Andrew Ryce visits one of the best queer parties in Asia.
Up on the fourth floor, in a dark, industrial-looking passageway, was a drag queen and a spinning wheel laid out with phrases and tasks. The wheel determines who gets in—and who doesn't—at Medusa, Elevator's monthly gay party. You spin the wheel and you do what it says: fellate a banana, subject yourself to a glitter bomb, get on your knees and bark like a dog. If you refuse, you have to turn around and leave. The wheel is a cheeky nod to the door policy of many infamous nightclubs, as well as a safeguard and an icebreaker. If you want to go to Medusa, you have to know what to expect.
I was in Shanghai for the tail end of China's 2018 meeting of the National People's Congress—where president Xi Jinping was essentially made leader for life, among other changes—the kind of national event that sees the government clamp down on almost everything. Several clubs in Beijing and elsewhere had been closed (a less extreme version of the mass venue closures during the 19th Communist Party Congress in 2017), and despite some nervous whispers in Shanghai, nightlife there seemed untouched by it all.
"There are times when curfews go up and no one knows how long they'll last," Mau Mau said. "It's not the most relaxing place to run a venue. But you just hope that if there are changes, they'll be gradual and you can deal with them. You'd have to hope that or you'd go completely crazy. But you usually don't know what the changes will be before they happen."
For now, Medusa is on the up. Cignarale and Mau Mau are able to keep the party alive without booking many out-of-town guests, which says a lot about their established identity and popularity—having Cignarale hamming it up over their DJ set is an attraction in itself. It's a tight-knit party with a crew that represents the motley mix of people that is Shanghai's creative scene in 2018: straights, gays, white expats, transplants from around China chasing big city dreams, and locals who have been navigating the city's underbelly for decades. The result is something special that couldn't exist anywhere else, though its ethos is beginning to spread across China and the rest of Asia. With a record label and live-streaming platform on the way, the party's reach will only become more global.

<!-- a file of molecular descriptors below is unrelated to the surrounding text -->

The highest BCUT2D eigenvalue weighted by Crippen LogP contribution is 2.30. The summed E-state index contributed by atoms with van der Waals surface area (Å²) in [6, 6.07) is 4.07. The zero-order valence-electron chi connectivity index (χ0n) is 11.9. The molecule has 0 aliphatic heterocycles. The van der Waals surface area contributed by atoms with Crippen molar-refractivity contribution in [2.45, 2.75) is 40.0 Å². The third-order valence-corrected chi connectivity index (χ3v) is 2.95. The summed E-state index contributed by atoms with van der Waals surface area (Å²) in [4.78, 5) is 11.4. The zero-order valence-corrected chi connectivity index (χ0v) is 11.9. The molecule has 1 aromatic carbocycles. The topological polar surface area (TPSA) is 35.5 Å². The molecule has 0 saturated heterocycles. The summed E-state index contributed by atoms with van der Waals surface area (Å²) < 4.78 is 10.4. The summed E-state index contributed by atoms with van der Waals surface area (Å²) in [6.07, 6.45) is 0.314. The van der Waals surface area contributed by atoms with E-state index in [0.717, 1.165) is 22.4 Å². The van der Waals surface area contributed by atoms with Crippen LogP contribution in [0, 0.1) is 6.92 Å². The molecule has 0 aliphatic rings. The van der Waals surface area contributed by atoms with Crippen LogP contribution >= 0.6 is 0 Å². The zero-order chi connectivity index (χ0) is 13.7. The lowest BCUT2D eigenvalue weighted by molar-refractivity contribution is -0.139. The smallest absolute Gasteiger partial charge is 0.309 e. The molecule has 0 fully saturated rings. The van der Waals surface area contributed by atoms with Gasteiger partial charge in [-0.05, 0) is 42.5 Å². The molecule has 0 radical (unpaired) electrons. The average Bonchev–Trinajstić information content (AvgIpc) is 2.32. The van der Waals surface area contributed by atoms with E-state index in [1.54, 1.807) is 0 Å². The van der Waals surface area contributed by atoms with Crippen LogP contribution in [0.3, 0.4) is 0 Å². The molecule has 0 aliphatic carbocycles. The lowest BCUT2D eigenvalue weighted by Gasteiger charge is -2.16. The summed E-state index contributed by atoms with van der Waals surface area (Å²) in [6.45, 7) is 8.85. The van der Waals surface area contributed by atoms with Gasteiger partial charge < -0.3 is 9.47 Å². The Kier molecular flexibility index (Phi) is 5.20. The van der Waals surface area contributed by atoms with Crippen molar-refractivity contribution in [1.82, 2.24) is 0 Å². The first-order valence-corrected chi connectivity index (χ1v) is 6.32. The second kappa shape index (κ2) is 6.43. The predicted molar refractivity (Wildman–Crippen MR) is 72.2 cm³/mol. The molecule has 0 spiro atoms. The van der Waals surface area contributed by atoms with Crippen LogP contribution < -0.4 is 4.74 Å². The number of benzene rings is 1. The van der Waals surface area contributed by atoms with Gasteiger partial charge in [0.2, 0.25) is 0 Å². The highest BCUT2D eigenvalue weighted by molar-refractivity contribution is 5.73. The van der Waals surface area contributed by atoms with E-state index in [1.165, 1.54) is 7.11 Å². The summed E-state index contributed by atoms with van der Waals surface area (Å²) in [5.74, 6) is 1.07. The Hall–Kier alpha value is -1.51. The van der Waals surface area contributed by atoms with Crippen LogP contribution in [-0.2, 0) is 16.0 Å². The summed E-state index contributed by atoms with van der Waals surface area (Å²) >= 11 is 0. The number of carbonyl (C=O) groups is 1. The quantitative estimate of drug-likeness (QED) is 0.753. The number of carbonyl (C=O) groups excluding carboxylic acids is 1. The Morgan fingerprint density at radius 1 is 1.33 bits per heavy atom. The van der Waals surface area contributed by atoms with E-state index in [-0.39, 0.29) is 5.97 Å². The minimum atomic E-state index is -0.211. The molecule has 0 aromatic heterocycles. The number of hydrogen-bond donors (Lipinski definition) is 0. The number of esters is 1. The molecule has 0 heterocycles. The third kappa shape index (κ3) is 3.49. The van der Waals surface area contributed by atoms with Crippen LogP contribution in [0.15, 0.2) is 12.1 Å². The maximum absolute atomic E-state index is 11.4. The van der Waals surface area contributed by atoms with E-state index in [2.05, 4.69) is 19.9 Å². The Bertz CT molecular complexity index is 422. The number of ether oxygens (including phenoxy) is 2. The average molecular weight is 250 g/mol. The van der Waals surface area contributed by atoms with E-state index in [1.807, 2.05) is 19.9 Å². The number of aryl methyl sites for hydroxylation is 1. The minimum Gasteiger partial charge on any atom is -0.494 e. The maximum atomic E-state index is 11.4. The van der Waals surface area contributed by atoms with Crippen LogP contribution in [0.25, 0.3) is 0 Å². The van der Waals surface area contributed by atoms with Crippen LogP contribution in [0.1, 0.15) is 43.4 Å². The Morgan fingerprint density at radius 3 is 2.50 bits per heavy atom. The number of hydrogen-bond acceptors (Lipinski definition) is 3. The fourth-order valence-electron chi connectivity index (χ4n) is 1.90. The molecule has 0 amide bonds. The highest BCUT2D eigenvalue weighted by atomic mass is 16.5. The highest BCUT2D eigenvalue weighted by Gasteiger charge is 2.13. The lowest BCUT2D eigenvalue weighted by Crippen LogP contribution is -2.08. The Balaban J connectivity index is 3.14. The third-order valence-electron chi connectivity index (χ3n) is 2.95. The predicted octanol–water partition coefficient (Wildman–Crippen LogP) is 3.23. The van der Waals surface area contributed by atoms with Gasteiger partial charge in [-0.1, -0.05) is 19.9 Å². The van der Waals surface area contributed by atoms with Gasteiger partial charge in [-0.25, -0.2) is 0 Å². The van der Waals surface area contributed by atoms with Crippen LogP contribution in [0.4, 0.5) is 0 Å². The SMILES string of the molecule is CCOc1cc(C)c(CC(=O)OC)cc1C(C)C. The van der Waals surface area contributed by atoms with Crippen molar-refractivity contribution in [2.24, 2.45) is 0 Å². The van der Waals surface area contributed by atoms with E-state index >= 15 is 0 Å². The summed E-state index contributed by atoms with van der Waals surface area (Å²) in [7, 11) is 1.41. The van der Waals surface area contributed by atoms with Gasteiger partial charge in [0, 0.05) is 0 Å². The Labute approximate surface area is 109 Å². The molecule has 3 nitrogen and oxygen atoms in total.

Like-minded events around Asia that are picking up steam in conjunction with Medusa—Mau Mau mentioned Snug at Sauvage in Hanoi, Elephant in Mania, Shade in Seoul, Adult Game Club in Taipei and Yum Yum Disco Dong in Singapore—could eventually foster its own "anti-circuit circuit," like the one that has popped up in the US around events like Wrecked, Honcho and Gays Hate Techno.
Cignarale admits they were partly inspired by those American parties—in general, he's very aware of what came before. He calls himself a "gay history buff," and takes that approach with the crowd at Medusa. He prefers to play older tracks—stuff like '90s New Jersey house, and at one point disco, with lots of diva vocals. ("We had this policy, 'Eight hallelujahs,'" he told me. "We couldn't finish a night unless the word 'hallelujah' came up eight times in at least one set.") But Cignarale and Mau Mau aren't trying to reenact gay history. Like their peers in the US, they're trying to add a new chapter.
"Everyone talks about trying to emulate Paradise Garage," Cignarale said. "And then people like Daniel Wang say, 'Why do you want to emulate a party you had nothing to do with? Do your own party.' That always kind of stuck with me. At first, we copied a lot of other DJs we respected. Or we were like, 'Oh, this is gay, we'll play it.' We would get so high on the fact that we could play these tracks, like Ultra Nate or Murk, and have a positive reception. But our sound has gotten a little more Sound Factory, a little more blended, deeper, darker, more sexual. It's easier for people to like disco. You hear disco, you love it. That was a good start for this room. But when we started to dig deeper into how people wanted to party and where we could take the party, we got a lot harder and sexier. But I still don't play a lot of tracks from, like, after 2002."
Cignarale grinned. "It's special. It's a history lesson for the children. They don't realize that we're teaching gay history."